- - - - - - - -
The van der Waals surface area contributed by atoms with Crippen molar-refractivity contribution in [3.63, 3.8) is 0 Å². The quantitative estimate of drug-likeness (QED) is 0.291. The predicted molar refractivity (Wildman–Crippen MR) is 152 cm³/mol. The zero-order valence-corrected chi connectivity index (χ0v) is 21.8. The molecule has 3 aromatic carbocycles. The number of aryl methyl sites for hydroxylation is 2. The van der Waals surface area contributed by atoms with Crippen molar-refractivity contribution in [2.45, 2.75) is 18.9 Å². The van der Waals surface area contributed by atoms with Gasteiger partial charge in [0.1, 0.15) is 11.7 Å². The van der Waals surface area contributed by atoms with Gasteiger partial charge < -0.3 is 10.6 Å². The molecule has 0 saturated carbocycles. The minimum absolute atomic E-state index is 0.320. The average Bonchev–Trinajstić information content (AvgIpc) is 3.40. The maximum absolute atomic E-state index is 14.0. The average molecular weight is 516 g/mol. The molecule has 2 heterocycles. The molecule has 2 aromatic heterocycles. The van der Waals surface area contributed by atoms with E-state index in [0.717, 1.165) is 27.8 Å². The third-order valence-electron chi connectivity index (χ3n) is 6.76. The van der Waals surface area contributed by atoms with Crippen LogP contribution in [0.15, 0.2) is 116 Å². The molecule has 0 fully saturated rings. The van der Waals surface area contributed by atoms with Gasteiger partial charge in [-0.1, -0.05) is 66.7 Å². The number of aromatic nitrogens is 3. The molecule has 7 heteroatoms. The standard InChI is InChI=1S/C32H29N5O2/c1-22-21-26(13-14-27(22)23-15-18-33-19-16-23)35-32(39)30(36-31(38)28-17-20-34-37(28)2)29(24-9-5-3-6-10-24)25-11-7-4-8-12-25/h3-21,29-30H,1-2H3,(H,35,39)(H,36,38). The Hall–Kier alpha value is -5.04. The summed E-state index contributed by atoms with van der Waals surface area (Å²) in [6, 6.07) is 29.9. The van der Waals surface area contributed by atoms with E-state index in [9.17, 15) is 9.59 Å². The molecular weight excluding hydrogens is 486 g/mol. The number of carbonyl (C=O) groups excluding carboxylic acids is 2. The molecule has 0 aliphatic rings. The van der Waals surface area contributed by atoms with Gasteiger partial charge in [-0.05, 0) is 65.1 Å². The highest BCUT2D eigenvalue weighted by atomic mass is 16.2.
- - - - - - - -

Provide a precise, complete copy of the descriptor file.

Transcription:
The van der Waals surface area contributed by atoms with Crippen molar-refractivity contribution in [3.63, 3.8) is 0 Å². The quantitative estimate of drug-likeness (QED) is 0.291. The predicted molar refractivity (Wildman–Crippen MR) is 152 cm³/mol. The zero-order valence-corrected chi connectivity index (χ0v) is 21.8. The molecule has 3 aromatic carbocycles. The number of aryl methyl sites for hydroxylation is 2. The van der Waals surface area contributed by atoms with Crippen molar-refractivity contribution in [2.45, 2.75) is 18.9 Å². The van der Waals surface area contributed by atoms with Gasteiger partial charge in [0.1, 0.15) is 11.7 Å². The van der Waals surface area contributed by atoms with Gasteiger partial charge < -0.3 is 10.6 Å². The molecule has 0 saturated carbocycles. The minimum absolute atomic E-state index is 0.320. The average Bonchev–Trinajstić information content (AvgIpc) is 3.40. The maximum absolute atomic E-state index is 14.0. The average molecular weight is 516 g/mol. The molecule has 2 heterocycles. The molecule has 2 aromatic heterocycles. The van der Waals surface area contributed by atoms with E-state index in [0.717, 1.165) is 27.8 Å². The third-order valence-electron chi connectivity index (χ3n) is 6.76. The van der Waals surface area contributed by atoms with Crippen LogP contribution in [0.15, 0.2) is 116 Å². The molecule has 0 fully saturated rings. The van der Waals surface area contributed by atoms with Gasteiger partial charge in [-0.1, -0.05) is 66.7 Å². The number of aromatic nitrogens is 3. The molecule has 7 heteroatoms. The standard InChI is InChI=1S/C32H29N5O2/c1-22-21-26(13-14-27(22)23-15-18-33-19-16-23)35-32(39)30(36-31(38)28-17-20-34-37(28)2)29(24-9-5-3-6-10-24)25-11-7-4-8-12-25/h3-21,29-30H,1-2H3,(H,35,39)(H,36,38). The Hall–Kier alpha value is -5.04. The summed E-state index contributed by atoms with van der Waals surface area (Å²) in [6, 6.07) is 29.9. The van der Waals surface area contributed by atoms with E-state index in [9.17, 15) is 9.59 Å². The molecular weight excluding hydrogens is 486 g/mol. The number of carbonyl (C=O) groups excluding carboxylic acids is 2. The molecule has 0 aliphatic rings. The van der Waals surface area contributed by atoms with Gasteiger partial charge in [-0.05, 0) is 65.1 Å². The highest BCUT2D eigenvalue weighted by atomic mass is 16.2.